Sunday, 15 September 2013

World Age-Group Triathlon Champs: Job Done!

I’ve not concentrated and prepared so much on a race since the London Marathon 2012, so its not surprising that, in the past few days, I’ve been feeling a combination of nerves and excitement. Today started early catching the N19 night bus, along with a few dishevelled part-goers, to Hyde Park and then preparing my bike in the dark ahead of the race. It was cold; in fact the air temperature was so cold that the organisers shortened the swim by half to 750m. Personally I felt as though this played to my advantage and was relatively unfazed by the decision. As it happened, by the time my wave started at 7:45, I think it would have been fine to swim the full distance, but the decision had already been made. The great thing was that it was dry, not windy and we had clear skies to race in.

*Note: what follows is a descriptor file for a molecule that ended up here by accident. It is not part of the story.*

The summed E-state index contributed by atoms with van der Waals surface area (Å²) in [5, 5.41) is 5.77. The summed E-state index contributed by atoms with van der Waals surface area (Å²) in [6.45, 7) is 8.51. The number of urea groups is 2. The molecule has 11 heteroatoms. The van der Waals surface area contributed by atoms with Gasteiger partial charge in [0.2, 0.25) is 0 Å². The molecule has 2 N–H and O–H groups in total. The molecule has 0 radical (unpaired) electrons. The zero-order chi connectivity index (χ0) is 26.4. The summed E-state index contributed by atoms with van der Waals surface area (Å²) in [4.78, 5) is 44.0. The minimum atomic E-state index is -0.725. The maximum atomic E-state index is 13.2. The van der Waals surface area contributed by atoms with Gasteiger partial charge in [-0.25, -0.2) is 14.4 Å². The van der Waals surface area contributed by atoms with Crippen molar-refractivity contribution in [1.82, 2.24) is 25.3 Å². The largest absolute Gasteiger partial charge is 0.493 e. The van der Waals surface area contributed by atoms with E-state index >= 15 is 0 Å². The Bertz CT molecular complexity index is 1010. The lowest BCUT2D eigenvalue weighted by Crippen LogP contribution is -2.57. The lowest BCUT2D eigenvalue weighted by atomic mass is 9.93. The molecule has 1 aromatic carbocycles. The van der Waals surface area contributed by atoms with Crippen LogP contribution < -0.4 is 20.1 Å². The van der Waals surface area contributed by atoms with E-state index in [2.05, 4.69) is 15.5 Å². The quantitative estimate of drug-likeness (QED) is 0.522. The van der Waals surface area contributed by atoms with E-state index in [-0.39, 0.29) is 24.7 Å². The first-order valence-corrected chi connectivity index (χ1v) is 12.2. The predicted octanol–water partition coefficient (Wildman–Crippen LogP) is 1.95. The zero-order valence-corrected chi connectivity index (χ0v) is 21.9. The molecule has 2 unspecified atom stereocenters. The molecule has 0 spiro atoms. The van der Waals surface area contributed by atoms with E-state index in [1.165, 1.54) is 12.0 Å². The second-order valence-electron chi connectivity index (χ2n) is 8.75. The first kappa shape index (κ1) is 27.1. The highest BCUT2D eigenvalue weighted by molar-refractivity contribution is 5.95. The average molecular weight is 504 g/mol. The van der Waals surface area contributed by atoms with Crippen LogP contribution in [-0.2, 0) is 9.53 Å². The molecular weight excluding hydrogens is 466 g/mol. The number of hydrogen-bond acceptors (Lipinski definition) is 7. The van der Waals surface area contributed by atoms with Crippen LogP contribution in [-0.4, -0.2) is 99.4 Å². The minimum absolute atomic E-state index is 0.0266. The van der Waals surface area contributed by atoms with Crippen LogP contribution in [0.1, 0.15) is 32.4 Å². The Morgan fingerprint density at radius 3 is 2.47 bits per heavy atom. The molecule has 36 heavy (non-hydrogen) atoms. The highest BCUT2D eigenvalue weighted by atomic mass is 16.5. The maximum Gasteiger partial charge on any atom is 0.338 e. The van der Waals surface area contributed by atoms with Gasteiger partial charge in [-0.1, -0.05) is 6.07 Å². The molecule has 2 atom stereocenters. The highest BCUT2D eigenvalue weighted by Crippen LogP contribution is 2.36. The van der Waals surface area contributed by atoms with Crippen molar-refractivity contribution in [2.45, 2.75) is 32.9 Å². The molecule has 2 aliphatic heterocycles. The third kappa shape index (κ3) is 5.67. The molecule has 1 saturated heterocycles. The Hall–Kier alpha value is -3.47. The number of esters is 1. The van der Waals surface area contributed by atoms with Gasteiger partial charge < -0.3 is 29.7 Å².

I’d been told to go hard from the gun on the swim, so I tried my best to latch on to someone else’s feet and gradually work my way through the field. The usual barging and bashing continued up until about 500m, and it was only towards the end that I managed to pull myself clear of it. I must have finished the swim in about 15th.

Transition was long, both in terms of how far you had to run and the time it took me to take my wetsuit off. Needless to say, mine was far from textbook and there is still plently of room for improvement there.